|Author (Person)||Cronin, David|
|Series Title||European Voice|
|Series Details||Vol.12, No.18, 11.5.06|
Colombia presents "the most serious humanitarian situation" in Latin America, according to the 2006 annual report by Human Rights Watch.
A complex armed conflict involving government forces and a variety of both left and right-leaning guerrilla groups and paramilitaries has left Colombia with one of the world's largest concentrations of internally displaced people. Massacres, kidnappings and forced disappearances continue.
Over the past few months, the Bogotá government has gone on something of an international charm offensive; it has, for example, sent representatives to Brussels to promote the so-called Justice and Peace Law. This legislation is officially designed to cement the peace process by encouraging a demobilisation process for members of armed groups.
Many non-governmental organisations have criticised the law, however, arguing that it is too lenient on perpetrators of serious human rights abuses. Concerns have been expressed by some EU figures that it falls short of international standards on holding human rights abusers accountable and on providing compensation for their victims.
The response from EU governments has been more upbeat. Ambassadors representing EU member states in Bogotá have agreed that it can contribute to peace, provided it is properly implemented.
Drugs are one of the main sources of finance for armed groups in Colombia. Until a few years ago, the EU and US had different views on how the drugs trade should be targeted. Whereas the US threw its weight behind a militarised anti-drug strategy known as Plan Colombia, the European Parliament and several EU governments expressed opposition on health and environment grounds to one of the key components in the programme - the spraying of coca plantations with toxic chemicals.
In parallel to the fight against drugs trafficking, the EU, in co-operation with international organisations, is encouraging alternative development in order to decrease cultivation of coca leaves. This focuses on the development of agro-industries and marketing. Alternative development has been successful in Peru and Bolivia, but less so in Columbia.
But a study by Martin Jelsma, a political scientist specialising in Latin America and drug policy, concludes that "Europe has struggled to translate its political distance from Plan Colombia into concrete proposals". While the EU institutions had supported efforts to reach agreements on the voluntary manual destruction of drug crops by their growers, the idea of voluntary pacts effectively vanished from the political agenda with the international focus on terrorism following the 11 September 2001 attacks in the US.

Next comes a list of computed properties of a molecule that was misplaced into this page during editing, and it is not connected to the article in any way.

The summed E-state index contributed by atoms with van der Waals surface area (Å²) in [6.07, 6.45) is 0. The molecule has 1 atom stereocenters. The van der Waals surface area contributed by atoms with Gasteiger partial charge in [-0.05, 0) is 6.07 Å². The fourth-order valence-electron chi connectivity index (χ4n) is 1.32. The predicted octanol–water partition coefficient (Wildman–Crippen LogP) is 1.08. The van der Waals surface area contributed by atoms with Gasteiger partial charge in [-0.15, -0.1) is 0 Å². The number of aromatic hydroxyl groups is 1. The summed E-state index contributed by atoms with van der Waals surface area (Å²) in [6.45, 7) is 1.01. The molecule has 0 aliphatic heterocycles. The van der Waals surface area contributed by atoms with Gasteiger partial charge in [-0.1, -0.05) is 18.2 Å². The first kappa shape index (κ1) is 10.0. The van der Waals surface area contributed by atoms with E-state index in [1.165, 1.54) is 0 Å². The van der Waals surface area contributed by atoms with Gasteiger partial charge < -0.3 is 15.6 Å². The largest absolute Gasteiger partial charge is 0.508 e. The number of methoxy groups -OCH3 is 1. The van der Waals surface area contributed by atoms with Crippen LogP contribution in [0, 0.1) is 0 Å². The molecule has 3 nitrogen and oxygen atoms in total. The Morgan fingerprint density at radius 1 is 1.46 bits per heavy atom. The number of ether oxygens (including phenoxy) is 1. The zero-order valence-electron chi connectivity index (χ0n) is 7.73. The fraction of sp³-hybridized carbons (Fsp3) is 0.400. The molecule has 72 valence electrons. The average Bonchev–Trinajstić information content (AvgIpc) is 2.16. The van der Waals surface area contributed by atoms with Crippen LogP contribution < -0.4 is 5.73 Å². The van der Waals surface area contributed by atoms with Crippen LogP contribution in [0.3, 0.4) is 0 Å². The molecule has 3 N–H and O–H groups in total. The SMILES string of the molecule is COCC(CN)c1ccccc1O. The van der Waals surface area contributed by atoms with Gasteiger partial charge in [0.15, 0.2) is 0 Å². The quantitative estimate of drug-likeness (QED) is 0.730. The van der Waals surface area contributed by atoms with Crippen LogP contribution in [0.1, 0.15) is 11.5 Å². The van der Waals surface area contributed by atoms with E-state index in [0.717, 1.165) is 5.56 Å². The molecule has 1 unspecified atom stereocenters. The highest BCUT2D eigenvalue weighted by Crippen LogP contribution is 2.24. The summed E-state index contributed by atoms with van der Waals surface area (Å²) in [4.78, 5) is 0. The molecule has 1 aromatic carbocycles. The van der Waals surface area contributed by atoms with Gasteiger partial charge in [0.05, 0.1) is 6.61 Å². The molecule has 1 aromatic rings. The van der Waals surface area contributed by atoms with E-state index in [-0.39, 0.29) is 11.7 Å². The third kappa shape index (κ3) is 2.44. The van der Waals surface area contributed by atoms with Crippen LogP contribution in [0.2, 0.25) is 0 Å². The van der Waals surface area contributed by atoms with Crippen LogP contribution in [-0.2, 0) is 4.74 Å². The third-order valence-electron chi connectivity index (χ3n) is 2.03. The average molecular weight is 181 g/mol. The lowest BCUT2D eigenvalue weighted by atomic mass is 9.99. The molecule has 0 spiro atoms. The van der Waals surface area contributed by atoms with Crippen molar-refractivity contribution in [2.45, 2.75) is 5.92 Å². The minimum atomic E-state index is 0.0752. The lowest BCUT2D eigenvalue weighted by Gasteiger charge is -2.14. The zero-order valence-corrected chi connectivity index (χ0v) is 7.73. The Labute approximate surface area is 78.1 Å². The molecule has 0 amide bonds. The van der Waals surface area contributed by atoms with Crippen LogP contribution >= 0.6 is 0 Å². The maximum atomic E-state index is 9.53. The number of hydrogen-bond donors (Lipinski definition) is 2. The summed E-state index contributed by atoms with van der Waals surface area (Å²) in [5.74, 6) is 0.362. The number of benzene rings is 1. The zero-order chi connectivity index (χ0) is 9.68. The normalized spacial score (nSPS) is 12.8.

Cuba has been another key challenge for the EU's human rights policy. While Fidel Castro continues to be an inspirational figure for the far-left in Europe, he has irked the European Parliament by refusing visas to the Cuban political dissidents who have been awarded its Sakharov Prize for the promotion of human rights, most recently to Damas de Blanco (Ladies in White). This grouping of mothers and wives of political prisoners won the 2005 prize.
In June last year, the Council of Ministers agreed to lift sanctions against Cuba which were imposed two years earlier after a wave of repression that included the execution of three men convicted of hijacking a ferry. With Castro's regime rebuffing calls for democratic reforms, many MEPs have urged that the sanctions be reinstated. The measures were far more targeted than the US economic embargo on Cuba; they included the suspension of contacts with high-level figures in Havana and a policy of inviting political dissidents to events held by European embassies in Cuba.
Author takes a look at the European Union's relations with Colombia and Cuba.
|Countries / Regions||Caribbean, Europe, South America|